Does Russia really need or want this?
Russia cannot simply waltz in, break it all, and leave. As they say in the USA, you break it - you own it. Right now its the West who broke it, so let's see what all these self-enamored and pompous clowns who hold the reins of power in the US and EU will do about it.
Somewhere, and painful as this might be, this morally obscene, historically absurd and pragmatically crazy experiment of an "Independent and anti-Russian Ukraine" needs to run its course and collapse on its own. And no matter what scenario actually plays out, this process will not happen without violence and innocent victims. So the only option for Putin is to try to minimize their amount as best can be. A military intervention is most likely not the best option, unless of course things really get ugly at which point Putin will have no other option left.
To summarize it:
Can Russia intervene? Yes.
Can the West do anything about it? No.
Can the Ukrainians stop them? No.
Is Russia willing to go to war with the USA and NATO over this? Yes.
Can NATO win a war against Russia in the Ukraine? No.
Is Putin bluffing? No.
Is Russia trying to subvert the regime in Kiev? No.
Is Russia using its power to instigate the rebellion in the eastern Ukraine? No.
Why not? Because Russia has a much better option: to wait and let the attempt to build a Banderastan in the Ukraine collapse by itself.
Will Russia do anything then? Yes, it will choke down the Ukraine economically as long as the freaks are in power in Kiev.
What would trigger a Russian military intervention in the eastern Ukraine? Enough violence to outrage the public opinion on Russia, at which point Putin will have to order a military intervention.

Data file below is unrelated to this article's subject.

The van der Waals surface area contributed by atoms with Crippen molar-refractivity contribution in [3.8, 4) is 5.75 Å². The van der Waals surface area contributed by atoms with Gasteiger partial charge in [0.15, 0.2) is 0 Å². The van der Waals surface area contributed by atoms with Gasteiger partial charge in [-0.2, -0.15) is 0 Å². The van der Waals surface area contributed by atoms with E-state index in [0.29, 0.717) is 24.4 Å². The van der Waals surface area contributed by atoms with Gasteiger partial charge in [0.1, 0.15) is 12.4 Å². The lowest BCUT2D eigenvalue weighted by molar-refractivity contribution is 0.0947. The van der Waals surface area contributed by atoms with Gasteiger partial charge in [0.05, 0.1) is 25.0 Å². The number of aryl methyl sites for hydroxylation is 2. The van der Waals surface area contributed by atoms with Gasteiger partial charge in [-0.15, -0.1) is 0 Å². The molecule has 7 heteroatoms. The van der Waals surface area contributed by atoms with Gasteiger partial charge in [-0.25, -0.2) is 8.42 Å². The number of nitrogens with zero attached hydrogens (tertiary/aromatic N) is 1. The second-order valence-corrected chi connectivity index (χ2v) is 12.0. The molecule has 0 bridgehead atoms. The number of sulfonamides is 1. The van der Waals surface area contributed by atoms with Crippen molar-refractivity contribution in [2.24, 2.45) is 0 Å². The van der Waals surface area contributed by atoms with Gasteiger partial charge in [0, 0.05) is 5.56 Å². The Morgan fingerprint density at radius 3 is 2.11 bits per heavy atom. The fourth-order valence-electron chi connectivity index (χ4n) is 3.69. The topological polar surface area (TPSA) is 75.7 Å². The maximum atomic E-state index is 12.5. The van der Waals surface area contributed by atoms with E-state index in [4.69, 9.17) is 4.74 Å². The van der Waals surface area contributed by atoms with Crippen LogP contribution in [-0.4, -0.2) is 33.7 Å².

Will Russia intervene in case of a "not massive" (I cannot bring myself to write "limited") but bloody crackdown in the eastern Ukraine? No.
What will Russia do in that case? Let the inevitable blowback from this violence result in more rebellion in the eastern Ukraine and offer indirect support (safe haven, medicine, equipment, money, etc.) from western Russia and Crimea. Of course, Russia will continue to denounce the illegitimate neo-Nazi regime in Kiev, blame the West for what it has done and for its shameful support of the Banderites and appeal to the world public opinion directly.
That's how I see the situation developing, I might be wrong of course.
My guess is that the next 48 hours will be extremely violent and there is even a non-negligible possibility that the nationalist freaks will fail in their attempt to restore their rule over the east: a combination of very desperate resistance by locals and an unwillingness of enough security forces to kill civilians just might do the trick. Alas, my experience in Moscow in 1993 (I was there during the full crisis) tells me that you can always find enough people to butcher their fellow-citizens, as long as they get to hide from the cameras. There is nothing more easy then to hide a mass murder inside a burning building - and they know that.
[Did you know that the regime in Kiev has already cut off and hidden the bullets-ridden trees in central Kiev to avoid anybody investigating from where the sniper-fire had come?]
For most of the world, and for all western politicians, "if it ain't on TV it simply never happened". I don't expect much will get on western TV channels about the upcoming crackdown anytime soon.
And if by mistake, it will - they can always blame Putin and Russia for it.
I will try my best to keep you informed.
PS: since we can expect the crackdown to begin by a news blackout, please send me any information about what is happening in the eastern Ukraine or, even better, post it in the comments section of the blog. Thank you!
PPS: I just saw this. Now, I am no imagery analyst, but even I can tell you that these photos show, well, how shall I put it more delicately, absolutely *nothing*. Least of all a combined arms army of 40'000 soldiers about to launch an invasion. This is beyond ridiculous...